Monthly Archives: October 2020

Social Equality- What’s In It for White People

by Joseph G. Langen, Ph.D.

I am influenced more than ever before by the conviction that social equality is the only basis of human happiness.

-Nelson Mandela

In the United States, we have always espoused social equality. Yet some people were considered more equal than others. The declaration of independence declared that all men are created equal. Of course this referred to white men but not black men and not to women at all. Since our first years, we have come to at least partially recognize the equality of people of color and of women. Yet in practice we still operate as if some people are more equal than others.

Rights for less favored groups of people emerged over the years in fits and starts and usually not calmly. Protests about inequality have marked our history and resulted in moves toward equality under the law. Yet resentments remain in the hearts of some people who more or less openly resist the idea of equality. They fear that increase in the social standing of those they consider inferior will result in a decrease in their own social standing.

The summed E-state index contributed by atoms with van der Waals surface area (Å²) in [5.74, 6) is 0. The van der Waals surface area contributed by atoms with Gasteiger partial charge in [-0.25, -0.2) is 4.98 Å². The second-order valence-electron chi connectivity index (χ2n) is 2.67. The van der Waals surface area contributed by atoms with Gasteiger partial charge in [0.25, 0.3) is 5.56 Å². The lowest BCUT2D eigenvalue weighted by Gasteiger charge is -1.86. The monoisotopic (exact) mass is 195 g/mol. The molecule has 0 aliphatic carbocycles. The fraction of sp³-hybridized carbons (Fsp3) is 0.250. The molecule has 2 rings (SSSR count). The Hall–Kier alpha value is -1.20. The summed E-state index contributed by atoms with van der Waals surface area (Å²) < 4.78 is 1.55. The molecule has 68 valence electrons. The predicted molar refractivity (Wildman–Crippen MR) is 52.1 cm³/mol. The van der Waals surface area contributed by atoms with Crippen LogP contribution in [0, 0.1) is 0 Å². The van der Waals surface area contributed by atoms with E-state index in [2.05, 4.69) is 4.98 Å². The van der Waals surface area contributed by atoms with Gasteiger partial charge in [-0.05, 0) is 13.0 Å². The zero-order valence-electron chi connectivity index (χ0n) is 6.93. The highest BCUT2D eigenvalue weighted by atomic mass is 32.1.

Such people seem to have a clear sense of what they might lose by allowing others to share in their equality. It is almost as if they believe there is only so much equality to go around and that they need to grab and protect their share. That does not make much sense. It is not that there only so many pounds of equality. It is not a finite resource.

It is clear what minorities would gain from social equality: better wages, housing, health care, education and basic respect as a human being. Lets consider what whites and the rest of our society might gain from bringing “lesser” beings into the tent of equality:

  1. End of white fear of whites that those considered of lesser standing will try to grab part of their pot of riches. If everyone shares equally and fairly, there will be nothing to fight over.
  2. Neighborhoods will be habitable on a consistent basis. Everyone will be relieved from having to drive through slum districts or fear what       might arise there.
  3. Having a well educated community of people who can participate meaningfully in the business and social aspects of the country.
  4. There would be better access to health care for everyone, improving the health of the nation as a whole.
  5. There will be less need for police and criminal justice intervention in our communities.
  6. Basic respect for each other would make for a safer society.

Now are you ready for a nation of true equality?